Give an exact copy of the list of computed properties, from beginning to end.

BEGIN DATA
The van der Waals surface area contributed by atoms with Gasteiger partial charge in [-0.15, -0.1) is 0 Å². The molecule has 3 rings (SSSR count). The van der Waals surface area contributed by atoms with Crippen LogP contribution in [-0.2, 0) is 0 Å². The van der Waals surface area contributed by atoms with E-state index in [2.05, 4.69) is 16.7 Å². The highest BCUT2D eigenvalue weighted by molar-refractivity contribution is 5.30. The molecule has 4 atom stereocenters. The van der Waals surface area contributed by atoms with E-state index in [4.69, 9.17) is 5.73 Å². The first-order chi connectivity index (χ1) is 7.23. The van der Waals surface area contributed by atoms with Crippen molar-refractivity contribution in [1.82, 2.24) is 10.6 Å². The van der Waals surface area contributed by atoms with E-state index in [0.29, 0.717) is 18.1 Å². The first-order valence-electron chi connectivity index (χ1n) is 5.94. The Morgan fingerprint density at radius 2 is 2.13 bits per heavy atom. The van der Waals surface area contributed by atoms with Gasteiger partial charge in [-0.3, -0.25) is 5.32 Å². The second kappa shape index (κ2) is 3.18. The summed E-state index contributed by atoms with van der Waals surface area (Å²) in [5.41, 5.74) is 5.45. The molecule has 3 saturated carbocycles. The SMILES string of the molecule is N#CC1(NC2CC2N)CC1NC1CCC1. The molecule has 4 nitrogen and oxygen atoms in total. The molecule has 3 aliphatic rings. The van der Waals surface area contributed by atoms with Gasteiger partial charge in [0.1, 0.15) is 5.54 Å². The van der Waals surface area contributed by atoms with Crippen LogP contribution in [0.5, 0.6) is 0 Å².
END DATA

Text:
The van der Waals surface area contributed by atoms with Gasteiger partial charge in [-0.15, -0.1) is 0 Å². The molecule has 3 rings (SSSR count). The van der Waals surface area contributed by atoms with Crippen LogP contribution in [-0.2, 0) is 0 Å². The van der Waals surface area contributed by atoms with E-state index in [2.05, 4.69) is 16.7 Å². The highest BCUT2D eigenvalue weighted by molar-refractivity contribution is 5.30. The molecule has 4 atom stereocenters. The van der Waals surface area contributed by atoms with E-state index in [4.69, 9.17) is 5.73 Å². The first-order chi connectivity index (χ1) is 7.23. The van der Waals surface area contributed by atoms with Crippen molar-refractivity contribution in [1.82, 2.24) is 10.6 Å². The van der Waals surface area contributed by atoms with E-state index in [0.29, 0.717) is 18.1 Å². The first-order valence-electron chi connectivity index (χ1n) is 5.94. The Morgan fingerprint density at radius 2 is 2.13 bits per heavy atom. The van der Waals surface area contributed by atoms with Gasteiger partial charge in [-0.3, -0.25) is 5.32 Å². The second kappa shape index (κ2) is 3.18. The summed E-state index contributed by atoms with van der Waals surface area (Å²) in [5.41, 5.74) is 5.45. The molecule has 3 saturated carbocycles. The SMILES string of the molecule is N#CC1(NC2CC2N)CC1NC1CCC1. The molecule has 4 nitrogen and oxygen atoms in total. The molecule has 3 aliphatic rings. The van der Waals surface area contributed by atoms with Gasteiger partial charge in [0.1, 0.15) is 5.54 Å². The van der Waals surface area contributed by atoms with Crippen LogP contribution in [0.5, 0.6) is 0 Å².